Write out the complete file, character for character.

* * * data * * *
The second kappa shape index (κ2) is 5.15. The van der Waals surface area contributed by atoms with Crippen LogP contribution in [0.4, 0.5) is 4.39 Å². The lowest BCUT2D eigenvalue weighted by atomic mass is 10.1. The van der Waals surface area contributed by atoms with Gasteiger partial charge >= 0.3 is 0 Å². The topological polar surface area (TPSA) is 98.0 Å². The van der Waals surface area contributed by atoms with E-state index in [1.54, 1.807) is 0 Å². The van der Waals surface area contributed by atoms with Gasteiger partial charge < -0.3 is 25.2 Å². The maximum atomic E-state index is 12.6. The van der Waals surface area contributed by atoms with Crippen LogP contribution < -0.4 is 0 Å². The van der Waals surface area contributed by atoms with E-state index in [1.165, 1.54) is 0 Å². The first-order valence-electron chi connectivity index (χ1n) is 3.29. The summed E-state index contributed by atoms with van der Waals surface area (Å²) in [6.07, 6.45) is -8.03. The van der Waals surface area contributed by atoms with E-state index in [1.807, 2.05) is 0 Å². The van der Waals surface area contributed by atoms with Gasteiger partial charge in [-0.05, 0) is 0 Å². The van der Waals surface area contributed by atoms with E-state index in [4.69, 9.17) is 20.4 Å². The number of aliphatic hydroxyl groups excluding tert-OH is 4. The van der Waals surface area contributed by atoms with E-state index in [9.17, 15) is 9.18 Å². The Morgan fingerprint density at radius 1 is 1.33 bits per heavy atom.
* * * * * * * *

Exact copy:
The second kappa shape index (κ2) is 5.15. The van der Waals surface area contributed by atoms with Crippen LogP contribution in [0.4, 0.5) is 4.39 Å². The lowest BCUT2D eigenvalue weighted by atomic mass is 10.1. The van der Waals surface area contributed by atoms with Gasteiger partial charge >= 0.3 is 0 Å². The topological polar surface area (TPSA) is 98.0 Å². The van der Waals surface area contributed by atoms with E-state index in [1.54, 1.807) is 0 Å². The van der Waals surface area contributed by atoms with Gasteiger partial charge < -0.3 is 25.2 Å². The maximum atomic E-state index is 12.6. The van der Waals surface area contributed by atoms with Crippen LogP contribution < -0.4 is 0 Å². The van der Waals surface area contributed by atoms with E-state index in [1.165, 1.54) is 0 Å². The first-order valence-electron chi connectivity index (χ1n) is 3.29. The summed E-state index contributed by atoms with van der Waals surface area (Å²) in [6.07, 6.45) is -8.03. The van der Waals surface area contributed by atoms with E-state index in [1.807, 2.05) is 0 Å². The van der Waals surface area contributed by atoms with Gasteiger partial charge in [-0.05, 0) is 0 Å². The van der Waals surface area contributed by atoms with E-state index in [4.69, 9.17) is 20.4 Å². The number of aliphatic hydroxyl groups excluding tert-OH is 4. The van der Waals surface area contributed by atoms with E-state index in [9.17, 15) is 9.18 Å². The Morgan fingerprint density at radius 1 is 1.33 bits per heavy atom.